Matan Harel, Frank Mousset, and Wojciech Samotij and the “the infamous upper tail” problem

Let me report today on a major breakthrough in random graph theory and probabilistic combinatorics. Congratulations to Matan, Frank, and Vojtek!

Artist: Heidi Buck. “Catch a Dragon by the Tail 2”source )

Upper tails via high moments and entropic stability by Matan Harel, Frank Mousset, and Wojciech Samotij

Abstract:

Suppose that X is a bounded-degree polynomial with nonnegative coefficients on the p-biased discrete hypercube. Our main result gives sharp estimates on the logarithmic upper tail probability of X whenever an associated extremal problem satisfies a certain entropic stability property. We apply this result to solve two long-standing open problems in probabilistic combinatorics: the upper tail problem for the number of arithmetic progressions of a fixed length in the p-random subset of the integers and the upper tail problem for the number of cliques of a fixed size in the random graph G_{n,p}. We also make significant progress on the upper tail problem for the number of copies of a fixed regular graph H in G_{n,p}. To accommodate readers who are interested in learning the basic method, we include a short, self-contained solution to the upper tail problem for the number of triangles in G_{n,p} for all p=p(n) satisfying \frac {\log n}{n} \ll p \ll 1.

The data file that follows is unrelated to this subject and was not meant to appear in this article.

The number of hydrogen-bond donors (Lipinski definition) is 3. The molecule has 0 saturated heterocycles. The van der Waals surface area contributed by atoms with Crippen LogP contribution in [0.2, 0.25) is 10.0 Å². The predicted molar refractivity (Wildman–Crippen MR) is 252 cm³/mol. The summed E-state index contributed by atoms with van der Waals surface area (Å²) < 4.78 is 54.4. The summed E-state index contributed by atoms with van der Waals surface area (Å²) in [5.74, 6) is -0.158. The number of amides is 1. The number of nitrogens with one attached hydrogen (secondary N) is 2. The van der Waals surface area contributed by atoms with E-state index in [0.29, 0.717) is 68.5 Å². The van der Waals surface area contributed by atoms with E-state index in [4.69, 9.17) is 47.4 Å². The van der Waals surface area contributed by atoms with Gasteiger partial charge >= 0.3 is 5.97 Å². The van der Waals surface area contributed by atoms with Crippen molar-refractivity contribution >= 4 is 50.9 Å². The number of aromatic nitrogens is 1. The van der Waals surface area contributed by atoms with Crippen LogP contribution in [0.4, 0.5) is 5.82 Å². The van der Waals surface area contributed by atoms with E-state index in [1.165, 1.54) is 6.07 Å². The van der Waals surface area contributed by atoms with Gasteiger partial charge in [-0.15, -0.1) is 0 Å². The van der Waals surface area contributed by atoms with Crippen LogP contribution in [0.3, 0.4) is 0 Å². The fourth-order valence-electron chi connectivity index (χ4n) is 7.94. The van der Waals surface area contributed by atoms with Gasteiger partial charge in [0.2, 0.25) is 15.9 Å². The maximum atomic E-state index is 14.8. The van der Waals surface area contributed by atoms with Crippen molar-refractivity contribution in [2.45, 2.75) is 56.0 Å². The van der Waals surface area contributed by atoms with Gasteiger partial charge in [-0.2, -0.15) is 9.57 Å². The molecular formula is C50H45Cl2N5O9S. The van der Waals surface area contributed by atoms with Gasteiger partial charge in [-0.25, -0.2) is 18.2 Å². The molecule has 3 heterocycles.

The introduction does a very nice job of presenting the rich history of the problem.  Here is a 2002 paper by Svante Janson and Andrzej Ruciński on the infamous upper tail.  (And a lot has happened since then with regard to this problem and on non linear large deviation theory). Following, there is a lovely section with a short solution for the case of triangles.

Forthcoming reference [48] talks about lower tails! Stay tuned!

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This entry was posted in Combinatorics, Probability and tagged , , . Bookmark the permalink.

1 Response to Matan Harel, Frank Mousset, and Wojciech Samotij and the “the infamous upper tail” problem

  1. Pingback: Equiangular lines with a fixed angle and other breakthroughs from Yufei Zhao’s blog | Combinatorics and more

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